30,000 Notebooks for Zambian Teachers
“Simply sending computers to Africa is not enough.” This is the maxim of Digital Links, a social enterprise situated in London and Johannesburg. Based on a sound partnership model with governments and international corporations such as Barclays, BUPA, Cadbury’s, DFID, DHL, Lloyd’s, Nestle UK, Reuters, RM, and DELL, Digital Links wants to set up an efficient infrastructure, provide on-going support and maintenance, as well as access to eLearning tools, connectivity, and training in several African countries. Currently, a large-scale teachers’ endowment project is taking place in Zambia, the host country of eLearning Africa 2010.
Against the backdrop of a rising e-waste problem in developing countries, a sustainable and practical approach to refurbishing computers for donation purposes is absolutely indispensable. This is what Digital Links, a social enterprise founded in 2002, is aiming for. Computers donated in the UK are reconditioned to the highest standard in accordance with UK environmental and data-protection legislation, ensuring optimal reuse possibilities and limiting the strain on world resources. Through partnerships with leading PC manufacturers, Digital Links can also provide new computers for low-income groups. This is done by offering micro-credits over the course of a year. In addition, Digital Links started several computerisation programmes across Africa. Digital learning resources and materials for teachers and learners complete the portfolio.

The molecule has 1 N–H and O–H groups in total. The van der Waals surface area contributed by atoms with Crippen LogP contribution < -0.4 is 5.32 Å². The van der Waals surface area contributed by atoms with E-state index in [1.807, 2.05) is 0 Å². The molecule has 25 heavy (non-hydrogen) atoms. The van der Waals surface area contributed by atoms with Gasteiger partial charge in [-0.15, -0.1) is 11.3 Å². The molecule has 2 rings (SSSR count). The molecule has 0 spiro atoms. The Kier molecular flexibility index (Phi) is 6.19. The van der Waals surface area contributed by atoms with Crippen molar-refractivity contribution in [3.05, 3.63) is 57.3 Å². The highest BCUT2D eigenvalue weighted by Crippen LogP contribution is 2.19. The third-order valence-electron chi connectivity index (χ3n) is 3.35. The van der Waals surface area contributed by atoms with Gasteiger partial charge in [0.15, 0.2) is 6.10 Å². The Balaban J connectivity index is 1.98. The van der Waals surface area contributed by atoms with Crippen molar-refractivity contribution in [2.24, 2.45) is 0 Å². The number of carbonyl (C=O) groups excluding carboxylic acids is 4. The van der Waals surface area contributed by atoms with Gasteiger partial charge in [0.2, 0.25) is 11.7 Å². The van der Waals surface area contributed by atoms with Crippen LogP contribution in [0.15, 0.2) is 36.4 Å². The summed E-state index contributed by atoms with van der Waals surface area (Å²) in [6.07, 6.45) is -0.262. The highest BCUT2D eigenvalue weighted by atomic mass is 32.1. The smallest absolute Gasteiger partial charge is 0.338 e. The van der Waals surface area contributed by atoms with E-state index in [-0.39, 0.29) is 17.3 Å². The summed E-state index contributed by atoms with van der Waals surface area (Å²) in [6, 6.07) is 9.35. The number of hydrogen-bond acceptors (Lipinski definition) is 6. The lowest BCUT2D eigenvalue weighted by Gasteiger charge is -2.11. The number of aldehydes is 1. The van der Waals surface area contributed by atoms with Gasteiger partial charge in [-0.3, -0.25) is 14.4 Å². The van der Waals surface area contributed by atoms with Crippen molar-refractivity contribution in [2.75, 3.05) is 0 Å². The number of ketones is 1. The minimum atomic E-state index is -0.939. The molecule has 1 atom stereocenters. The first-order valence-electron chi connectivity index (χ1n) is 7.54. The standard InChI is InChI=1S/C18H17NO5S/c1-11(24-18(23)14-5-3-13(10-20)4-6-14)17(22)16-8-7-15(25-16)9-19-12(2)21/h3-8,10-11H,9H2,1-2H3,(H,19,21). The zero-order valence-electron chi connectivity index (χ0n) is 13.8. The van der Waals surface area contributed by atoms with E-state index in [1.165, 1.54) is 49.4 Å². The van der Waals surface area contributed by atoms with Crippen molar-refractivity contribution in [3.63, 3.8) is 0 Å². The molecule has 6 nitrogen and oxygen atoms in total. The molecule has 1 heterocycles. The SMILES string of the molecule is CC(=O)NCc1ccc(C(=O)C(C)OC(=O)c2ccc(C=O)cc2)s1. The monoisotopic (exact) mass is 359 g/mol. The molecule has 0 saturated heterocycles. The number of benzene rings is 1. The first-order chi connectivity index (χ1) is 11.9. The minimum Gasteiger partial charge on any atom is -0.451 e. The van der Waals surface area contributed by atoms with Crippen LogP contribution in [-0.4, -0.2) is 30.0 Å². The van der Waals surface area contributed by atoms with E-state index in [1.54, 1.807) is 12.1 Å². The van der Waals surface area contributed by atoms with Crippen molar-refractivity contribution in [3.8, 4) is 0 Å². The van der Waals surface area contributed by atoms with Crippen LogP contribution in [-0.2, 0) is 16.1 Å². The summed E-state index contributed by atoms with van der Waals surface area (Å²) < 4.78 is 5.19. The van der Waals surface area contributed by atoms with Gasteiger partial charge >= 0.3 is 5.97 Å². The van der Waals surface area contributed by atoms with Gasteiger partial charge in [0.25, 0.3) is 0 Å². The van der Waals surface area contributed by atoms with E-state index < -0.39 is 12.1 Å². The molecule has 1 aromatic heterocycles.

The most recent project is the deployment of a scheme allowing teachers in Zambia, the host country of eLearning Africa 2010, to purchase computers. The idea is to equip teachers with around 30,000 notebooks, taking varying income levels into account. This will be done in partnership with the 50x15 Foundation and Mecer, South Africa. The laptops are specifically aimed at the teacher/education market and have exceptionally low power consumption. Ten thousand public servants and teachers have already signed up for the first year of this programme, which is expected to get going in late October or early November, 2009.
Text taken from e-learning Africa’s news portal, October 12th 2009